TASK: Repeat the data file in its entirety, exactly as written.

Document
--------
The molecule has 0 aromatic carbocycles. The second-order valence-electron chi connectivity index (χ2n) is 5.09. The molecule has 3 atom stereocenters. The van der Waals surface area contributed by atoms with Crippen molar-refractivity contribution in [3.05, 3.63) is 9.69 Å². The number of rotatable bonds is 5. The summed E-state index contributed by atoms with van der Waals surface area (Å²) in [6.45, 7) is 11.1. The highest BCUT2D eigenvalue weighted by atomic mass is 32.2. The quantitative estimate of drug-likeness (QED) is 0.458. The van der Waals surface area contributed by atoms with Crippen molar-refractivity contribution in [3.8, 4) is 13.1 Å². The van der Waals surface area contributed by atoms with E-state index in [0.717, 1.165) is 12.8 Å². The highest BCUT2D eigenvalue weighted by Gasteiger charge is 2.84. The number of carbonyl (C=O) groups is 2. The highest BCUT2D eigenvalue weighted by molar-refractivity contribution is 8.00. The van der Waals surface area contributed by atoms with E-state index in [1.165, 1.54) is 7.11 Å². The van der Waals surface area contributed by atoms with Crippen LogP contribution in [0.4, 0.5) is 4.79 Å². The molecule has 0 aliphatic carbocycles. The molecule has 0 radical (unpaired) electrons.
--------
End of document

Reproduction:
The molecule has 0 aromatic carbocycles. The second-order valence-electron chi connectivity index (χ2n) is 5.09. The molecule has 3 atom stereocenters. The van der Waals surface area contributed by atoms with Crippen molar-refractivity contribution in [3.05, 3.63) is 9.69 Å². The number of rotatable bonds is 5. The summed E-state index contributed by atoms with van der Waals surface area (Å²) in [6.45, 7) is 11.1. The highest BCUT2D eigenvalue weighted by atomic mass is 32.2. The quantitative estimate of drug-likeness (QED) is 0.458. The van der Waals surface area contributed by atoms with Crippen molar-refractivity contribution in [3.8, 4) is 13.1 Å². The van der Waals surface area contributed by atoms with E-state index in [0.717, 1.165) is 12.8 Å². The highest BCUT2D eigenvalue weighted by Gasteiger charge is 2.84. The number of carbonyl (C=O) groups is 2. The highest BCUT2D eigenvalue weighted by molar-refractivity contribution is 8.00. The van der Waals surface area contributed by atoms with E-state index in [1.165, 1.54) is 7.11 Å². The van der Waals surface area contributed by atoms with Crippen LogP contribution in [0.4, 0.5) is 4.79 Å². The molecule has 0 aliphatic carbocycles. The molecule has 0 radical (unpaired) electrons.